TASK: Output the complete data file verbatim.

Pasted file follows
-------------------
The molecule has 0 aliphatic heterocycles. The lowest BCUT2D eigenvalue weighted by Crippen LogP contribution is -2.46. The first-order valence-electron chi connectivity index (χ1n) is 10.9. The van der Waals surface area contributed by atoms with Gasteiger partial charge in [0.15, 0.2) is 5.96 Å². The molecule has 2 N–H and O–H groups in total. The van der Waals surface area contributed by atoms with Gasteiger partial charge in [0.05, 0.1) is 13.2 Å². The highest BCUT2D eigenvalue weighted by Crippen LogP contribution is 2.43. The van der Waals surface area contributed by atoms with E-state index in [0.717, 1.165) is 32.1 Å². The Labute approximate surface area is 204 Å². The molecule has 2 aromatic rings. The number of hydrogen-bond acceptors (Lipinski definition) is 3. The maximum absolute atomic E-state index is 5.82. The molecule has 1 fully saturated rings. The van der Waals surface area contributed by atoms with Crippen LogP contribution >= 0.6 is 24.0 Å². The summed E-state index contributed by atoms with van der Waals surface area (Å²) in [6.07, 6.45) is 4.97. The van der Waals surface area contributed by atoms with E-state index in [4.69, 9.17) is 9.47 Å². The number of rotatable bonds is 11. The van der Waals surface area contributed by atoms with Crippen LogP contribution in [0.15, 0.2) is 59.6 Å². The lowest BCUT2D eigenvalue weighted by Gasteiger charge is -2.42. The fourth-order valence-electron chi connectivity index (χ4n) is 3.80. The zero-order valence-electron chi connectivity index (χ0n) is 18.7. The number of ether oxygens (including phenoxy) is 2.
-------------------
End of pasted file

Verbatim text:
The molecule has 0 aliphatic heterocycles. The lowest BCUT2D eigenvalue weighted by Crippen LogP contribution is -2.46. The first-order valence-electron chi connectivity index (χ1n) is 10.9. The van der Waals surface area contributed by atoms with Gasteiger partial charge in [0.15, 0.2) is 5.96 Å². The molecule has 2 N–H and O–H groups in total. The van der Waals surface area contributed by atoms with Gasteiger partial charge in [0.05, 0.1) is 13.2 Å². The highest BCUT2D eigenvalue weighted by Crippen LogP contribution is 2.43. The van der Waals surface area contributed by atoms with E-state index in [0.717, 1.165) is 32.1 Å². The Labute approximate surface area is 204 Å². The molecule has 2 aromatic rings. The number of hydrogen-bond acceptors (Lipinski definition) is 3. The maximum absolute atomic E-state index is 5.82. The molecule has 1 fully saturated rings. The van der Waals surface area contributed by atoms with Crippen LogP contribution >= 0.6 is 24.0 Å². The summed E-state index contributed by atoms with van der Waals surface area (Å²) in [6.07, 6.45) is 4.97. The van der Waals surface area contributed by atoms with E-state index in [4.69, 9.17) is 9.47 Å². The number of rotatable bonds is 11. The van der Waals surface area contributed by atoms with Crippen LogP contribution in [0.15, 0.2) is 59.6 Å². The lowest BCUT2D eigenvalue weighted by Gasteiger charge is -2.42. The fourth-order valence-electron chi connectivity index (χ4n) is 3.80. The zero-order valence-electron chi connectivity index (χ0n) is 18.7. The number of ether oxygens (including phenoxy) is 2.